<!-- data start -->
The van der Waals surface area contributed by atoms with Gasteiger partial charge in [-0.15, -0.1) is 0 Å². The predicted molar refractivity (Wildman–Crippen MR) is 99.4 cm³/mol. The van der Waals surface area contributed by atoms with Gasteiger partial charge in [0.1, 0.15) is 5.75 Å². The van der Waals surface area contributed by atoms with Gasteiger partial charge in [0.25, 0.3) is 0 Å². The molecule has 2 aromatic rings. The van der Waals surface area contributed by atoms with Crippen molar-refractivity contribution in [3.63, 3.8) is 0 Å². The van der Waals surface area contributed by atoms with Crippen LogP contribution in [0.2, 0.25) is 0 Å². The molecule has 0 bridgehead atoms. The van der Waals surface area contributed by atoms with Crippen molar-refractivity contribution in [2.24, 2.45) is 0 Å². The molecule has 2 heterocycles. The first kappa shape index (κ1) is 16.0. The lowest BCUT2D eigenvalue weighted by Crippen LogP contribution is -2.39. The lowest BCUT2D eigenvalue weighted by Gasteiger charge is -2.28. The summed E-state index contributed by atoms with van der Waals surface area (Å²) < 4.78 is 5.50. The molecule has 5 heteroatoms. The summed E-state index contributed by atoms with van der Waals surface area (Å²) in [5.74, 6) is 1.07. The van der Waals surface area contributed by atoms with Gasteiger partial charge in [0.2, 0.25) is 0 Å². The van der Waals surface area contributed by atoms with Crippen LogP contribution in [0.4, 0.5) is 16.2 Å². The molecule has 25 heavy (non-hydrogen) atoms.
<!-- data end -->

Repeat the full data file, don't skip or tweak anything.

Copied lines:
The van der Waals surface area contributed by atoms with Gasteiger partial charge in [-0.15, -0.1) is 0 Å². The predicted molar refractivity (Wildman–Crippen MR) is 99.4 cm³/mol. The van der Waals surface area contributed by atoms with Gasteiger partial charge in [0.1, 0.15) is 5.75 Å². The van der Waals surface area contributed by atoms with Gasteiger partial charge in [0.25, 0.3) is 0 Å². The molecule has 2 aromatic rings. The van der Waals surface area contributed by atoms with Crippen molar-refractivity contribution in [3.63, 3.8) is 0 Å². The van der Waals surface area contributed by atoms with Crippen LogP contribution in [0.2, 0.25) is 0 Å². The molecule has 0 bridgehead atoms. The van der Waals surface area contributed by atoms with Crippen molar-refractivity contribution in [2.24, 2.45) is 0 Å². The molecule has 2 heterocycles. The first kappa shape index (κ1) is 16.0. The lowest BCUT2D eigenvalue weighted by Crippen LogP contribution is -2.39. The lowest BCUT2D eigenvalue weighted by Gasteiger charge is -2.28. The summed E-state index contributed by atoms with van der Waals surface area (Å²) < 4.78 is 5.50. The molecule has 5 heteroatoms. The summed E-state index contributed by atoms with van der Waals surface area (Å²) in [5.74, 6) is 1.07. The van der Waals surface area contributed by atoms with Gasteiger partial charge in [0.2, 0.25) is 0 Å². The van der Waals surface area contributed by atoms with Crippen LogP contribution in [0.4, 0.5) is 16.2 Å². The molecule has 25 heavy (non-hydrogen) atoms.